Concentrated, yet nuanced, with notes of blood and mineral added to ripe cassis fruit and accented by hints of vanilla and spice. Creamy texture and the finish is lingering.
Producer: Paul Jaboulet Aine
Country Hierarchy: Rhone, France
Food Suggestion: Lamb
Wine Style: Red – Bold and Structured
Alcohol Content: 13 – 14%
Awards: International Wine Challenge, 2008: Bronze
Notes: Paul Jaboulet Aine Hermitage La Maison Bleue was formerly known as La Petite Chapelle until 2014.
Hermitage, the rich Syrah-based red from the northern Rhone Valley, is one of France’s most enduringly prestigious wines. It sits on the very top rung of Rhone Valley wines, which it shares only with those from the Cote Rotie (30 miles/45km to the north), and Chateauneuf-du-Pape (70 miles/110km to the south). Its white counterpart – Hermitage Blanc – is no less revered, and accounts for about one third of the appellation’s annual production.
The prestige of Hermitage (sometimes Ermitage) wine can be clearly traced back to the 17th Century, when it was an official wine in the French courts of King Louis XIII and his successor Louis XIV, the ‘Sun King’. Not just the monarchs’ preferred wine, it was also used as a gift for visiting dignitaries and foreign royalty. It was no less respected across the English Channel, as confirmed by Thomas Shadwell’s comedy of 1680, ‘The Woman-Captain’. In the play’s opening scene, the wealthy Sir Humphrey and his friend Bellamy cite ‘Champaign and Burgundy…and Hermitage’ wines as superior to those of ‘Langoon and Burdeaux’ which they deem suitable only for ‘porters and carriers’. Sir Humphrey later boasts ‘I do confess I am an epicurean’. The wine’s high status remained untouched for a full two centuries after this. It peaked in the mid-19th century, just as the famous wines of Bordeaux’s Medoc were beginning their rise to stardom.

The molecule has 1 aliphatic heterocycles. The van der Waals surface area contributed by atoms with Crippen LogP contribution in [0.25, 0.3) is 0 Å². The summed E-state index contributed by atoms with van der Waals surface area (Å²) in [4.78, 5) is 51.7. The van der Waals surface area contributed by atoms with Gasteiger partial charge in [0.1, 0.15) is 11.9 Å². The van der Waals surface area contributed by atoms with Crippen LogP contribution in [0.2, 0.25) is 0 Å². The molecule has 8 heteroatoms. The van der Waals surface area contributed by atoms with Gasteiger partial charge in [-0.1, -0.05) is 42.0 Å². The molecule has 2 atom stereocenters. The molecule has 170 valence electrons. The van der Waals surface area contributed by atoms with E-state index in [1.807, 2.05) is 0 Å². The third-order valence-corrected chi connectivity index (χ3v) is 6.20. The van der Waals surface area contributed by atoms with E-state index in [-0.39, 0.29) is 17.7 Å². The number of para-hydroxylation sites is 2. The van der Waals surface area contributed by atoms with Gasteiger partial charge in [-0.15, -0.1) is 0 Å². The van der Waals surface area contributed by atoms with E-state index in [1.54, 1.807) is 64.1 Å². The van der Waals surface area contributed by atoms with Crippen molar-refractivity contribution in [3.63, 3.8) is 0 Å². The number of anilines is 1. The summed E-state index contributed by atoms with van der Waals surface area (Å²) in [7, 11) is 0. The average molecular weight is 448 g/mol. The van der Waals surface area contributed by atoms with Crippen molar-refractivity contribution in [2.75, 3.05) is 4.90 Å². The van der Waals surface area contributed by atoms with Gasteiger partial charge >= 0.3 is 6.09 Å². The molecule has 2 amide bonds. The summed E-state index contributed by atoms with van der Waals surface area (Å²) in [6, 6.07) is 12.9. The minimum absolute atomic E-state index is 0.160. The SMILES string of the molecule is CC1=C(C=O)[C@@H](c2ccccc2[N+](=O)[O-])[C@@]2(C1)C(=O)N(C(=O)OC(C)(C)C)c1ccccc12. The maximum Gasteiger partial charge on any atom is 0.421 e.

The Iconic Hermitage Chapel © Christophe Grilhé
Before the name ‘Hermitage’ was granted international legal protection, it was used by wineries in various regions around the world, valued for its connotations of high quality. A high-profile example is Australia’s famous ‘Penfolds Bin 95 Grange’, which was labeled as ‘Grange Hermitage’ right up until 1989.
Both red and white Hermitage wines are long-lived and full-bodied. The red wines, which may be aged for 30 years or more, are produced exclusively from Syrah and are known for their rich aromas of leather, coffee and red berries. The less-famous whites, which may be cellared for about 15 years, have aromas of honeysuckle, tropical fruit and earthy minerals. They are made predominantly from Marsanne, with limited use of Roussanne.
Hermitage also produces ‘vins de paille’ – sweet white wines made from Marsanne and Roussanne grapes that have been dried out in the sun on straw mats (paille means ‘straw’ in French). These wines are expensive because of the labor-intensive processes required to create them, but they are also rich, full flavored and very long-lived. Produced only in warmer years, Hermitage vins de paille are strictly forbidden to undergo chaptalization at any time.
The whole of the granite hillside where the Hermitage vineyards are planted faces south, meaning that the grapes benefit from the maximum amount of sunlight throughout the day. The topsoil here is relatively thin compared to that of the valley floor and is made up of a wide variety of types – ranging from sandy gravel in the west, to rockier areas higher up and limestone in the center. As intense Rhone sunshine warms the hillside during the day, the granite bedrock stores this heat, encouraging the grapes to ripen more fully than those in less-exposed sites. The effect of the local terroir is most pronounced on the western side of the hill; it is steeper than the east and enjoys prolonged exposure to afternoon sunshine.